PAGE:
OBJECTIVES: Electrically evoked compound action potentials (eCAP) recordings are widely used in functional evaluation and fitting of cochlear implants (CI) in clinics. We compared the results from two eCAP recording approaches (StandardART and FineGrain, MED-EL, Austria). The FineGrain method is more advanced than the Auditory Nerve Response Telemetry (StandardART) method in terms of the stimulation and algorithm for the eCAP threshold detection. To understand the benefits of these alterations, we compared the two methods on a larger scale in pediatric CI users alongside evoked auditory brainstem responses (eABR)...
December 12, 2018: Journal of International Advanced Otology
Torsten Rahne, Thomas Hocke, Christian Strauß, Sabrina Kösling, Laura Fröhlich, Stefan K Plontke
OBJECTIVE: To predict and optimize hearing outcomes with a cochlear implant (CI) in patients with intracochlear schwannoma and neurofibromatosis type 2 (NF2). PATIENT: A patient with NF2 and bilateral deafness. INTERVENTIONS: The intracochlear portion of a vestibular schwannoma was removed with a partial cochleoectomy. During the procedure, a CI was implanted. MAIN OUTCOME MEASURES: Perioperatively, electrically evoked auditory brainstem responses (eABRs) were recorded with a novel intracochlear, CI-evoked, broad band stimulus to support the decision to implant a CI...
January 2019: Otology & Neurotology
Robert K Shepherd, Paul Carter, Ya Lang Enke, Andrew K Wise, James B Fallon
OBJECTIVE: Although there are useful guidelines defining the boundary between damaging and non-damaging electrical stimulation they were derived from acute studies using large surface area electrodes in direct contact with cortical neurons. These parameters are a small subset of the parameters used by neural stimulators. More recently, histological examination of cochleae from patients that were long-term cochlear implant users have shown evidence of particulate platinum (Pt). The pathophysiological effect of Pt within the cochlea is unknown...
December 5, 2018: Journal of Neural Engineering
Andrew Causon, Martin O'Driscoll, Emma Stapleton, Simon Lloyd, Simon Freeman, Kevin J Munro
OBJECTIVE: Electrically evoked auditory brainstem responses (eABRs) can be recorded before cochlear implant (CI) surgery to verify auditory nerve function, and is particularly helpful in to assess the function of the auditory nerve in cases of auditory nerve hypoplasia. This is the first study to compare three preimplant eABRs recording techniques: 1) standard extracochlear, 2) novel intracochlear, and 3) conventional intracochlear with the CI. STUDY DESIGN: A within-participants design was used where eABRs were sequentially measured during CI surgery using three methods with stimulation from: 1) an extracochlear electrode placed at the round window niche, 2) two different electrodes on a recently developed Intracochlear Test Array (ITA), and 3) two different electrodes on a CI electrode array...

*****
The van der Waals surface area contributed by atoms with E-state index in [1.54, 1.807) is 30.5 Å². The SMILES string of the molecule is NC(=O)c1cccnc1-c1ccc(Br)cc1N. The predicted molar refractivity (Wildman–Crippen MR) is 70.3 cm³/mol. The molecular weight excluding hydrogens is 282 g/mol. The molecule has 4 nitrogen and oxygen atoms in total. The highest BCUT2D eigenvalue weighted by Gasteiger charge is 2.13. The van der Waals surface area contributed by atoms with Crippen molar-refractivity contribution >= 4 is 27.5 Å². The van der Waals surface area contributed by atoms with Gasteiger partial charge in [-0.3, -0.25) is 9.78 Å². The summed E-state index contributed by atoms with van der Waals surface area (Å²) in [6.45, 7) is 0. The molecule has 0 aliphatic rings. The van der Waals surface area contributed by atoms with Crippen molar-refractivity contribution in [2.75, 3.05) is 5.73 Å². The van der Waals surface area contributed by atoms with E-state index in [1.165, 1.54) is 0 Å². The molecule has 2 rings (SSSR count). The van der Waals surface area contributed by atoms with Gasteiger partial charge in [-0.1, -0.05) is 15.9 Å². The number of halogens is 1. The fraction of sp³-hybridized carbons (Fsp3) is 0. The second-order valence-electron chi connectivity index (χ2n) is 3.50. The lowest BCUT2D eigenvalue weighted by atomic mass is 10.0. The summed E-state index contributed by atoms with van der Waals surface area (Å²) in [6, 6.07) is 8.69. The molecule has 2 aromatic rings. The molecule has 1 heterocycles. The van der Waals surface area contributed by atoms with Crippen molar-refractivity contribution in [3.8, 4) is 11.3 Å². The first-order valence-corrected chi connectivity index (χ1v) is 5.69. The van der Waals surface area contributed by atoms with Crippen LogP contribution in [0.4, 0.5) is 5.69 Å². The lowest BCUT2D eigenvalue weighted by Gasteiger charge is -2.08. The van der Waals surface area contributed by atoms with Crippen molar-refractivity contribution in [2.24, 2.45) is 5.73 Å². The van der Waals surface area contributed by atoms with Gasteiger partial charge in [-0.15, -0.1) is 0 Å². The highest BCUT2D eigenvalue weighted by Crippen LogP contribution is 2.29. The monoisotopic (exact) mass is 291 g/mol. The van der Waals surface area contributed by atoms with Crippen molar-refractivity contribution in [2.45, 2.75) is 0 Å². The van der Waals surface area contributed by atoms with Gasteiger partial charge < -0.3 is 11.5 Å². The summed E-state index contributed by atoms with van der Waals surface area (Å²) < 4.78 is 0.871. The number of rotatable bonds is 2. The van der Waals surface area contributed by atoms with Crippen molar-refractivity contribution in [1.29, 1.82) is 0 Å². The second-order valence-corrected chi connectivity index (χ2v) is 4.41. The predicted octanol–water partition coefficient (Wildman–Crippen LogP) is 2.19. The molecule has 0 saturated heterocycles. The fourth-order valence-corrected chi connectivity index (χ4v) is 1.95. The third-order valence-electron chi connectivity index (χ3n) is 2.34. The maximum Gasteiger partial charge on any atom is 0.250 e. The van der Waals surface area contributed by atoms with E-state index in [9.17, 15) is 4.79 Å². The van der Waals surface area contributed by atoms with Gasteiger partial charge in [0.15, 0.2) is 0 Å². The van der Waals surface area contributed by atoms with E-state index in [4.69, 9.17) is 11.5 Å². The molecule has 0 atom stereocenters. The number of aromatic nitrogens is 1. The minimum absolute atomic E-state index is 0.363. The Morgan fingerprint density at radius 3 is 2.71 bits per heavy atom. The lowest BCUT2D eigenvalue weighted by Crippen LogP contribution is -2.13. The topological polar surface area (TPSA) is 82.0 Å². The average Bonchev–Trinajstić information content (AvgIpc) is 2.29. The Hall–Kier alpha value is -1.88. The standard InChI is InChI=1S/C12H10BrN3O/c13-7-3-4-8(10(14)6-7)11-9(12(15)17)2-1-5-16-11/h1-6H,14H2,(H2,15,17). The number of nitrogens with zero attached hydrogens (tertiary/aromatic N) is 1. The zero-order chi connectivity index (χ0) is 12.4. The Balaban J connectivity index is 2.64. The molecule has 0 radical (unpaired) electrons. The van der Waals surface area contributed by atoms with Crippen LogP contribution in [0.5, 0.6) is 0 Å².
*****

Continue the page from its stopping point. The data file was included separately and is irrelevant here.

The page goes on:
November 27, 2018: Otology & Neurotology
Matthew Shew, Helena Wichova, James Lin, Luke N Ledbetter, Hinrich Staecker
OBJECTIVE: Our objective is to evaluate the safety in patients with cochlear implants (CIs) and auditory brainstem implants (ABI) undergoing 1.5 Tesla (T) magnetic resonance imaging (MRI). Secondly, we want to raise awareness on CI and MRI safety, and advocate for continued improvement and advancement to minimize morbidity for our CI patients. METHODS: Retrospective case series from 2006 to 2018 at a single tertiary academic center. Data was collected on patients with CI or auditory brainstem implants undergoing MRI...
November 9, 2018: Laryngoscope
Makoto Hosoya, Shujiro B Minami, Chieko Enomoto, Tatsuo Matsunaga, Kimitaka Kaga
Objectives: We sought to determine how the pathology altered electrically evoked auditory brainstem responses (EABRs) in patients with hearing loss by evaluating EABRs in auditory neuropathy patients with OTOF mutations comparing with various types of congenital deafness. Methods: We included 15 patients with congenital hearing loss, grouped according to pathology: OTOF mutations (n = 4), GJB2 mutations (n = 4), SLC26A4 mutations (n = 4), or cytomegalovirus infections (n = 3)...
October 2018: Laryngoscope Investigative Otolaryngology
Charis Khoo, A H NurHafiizhoh, Angela Tan, Tracy Tan, Hwan Ing Hee
BACKGROUND: The Auditory brainstem implant (ABI) is a new surgical option for hearing impaired children. Intraoperative neurophysiology monitoring includes brainstem mapping of cranial nerve (CN) IX, X, XI, XII and their motor nuclei, and corticobulbar tract motor-evoked potential. These require laryngeal electrodes and intra-oral pins, posing a challenge to airway management especially in the pediatric airway, where specialized electromyogram (EMG) tracheal tubes are not available. Challenges include determining the optimum position on the endotracheal tube (ETT) in which to place laryngeal electrode, and the increase in external diameter of ETT contributed by the wrapping the electrode around the shaft of ETT; this may necessitate downsizing of the tracheal tube...
November 7, 2018: BMC Anesthesiology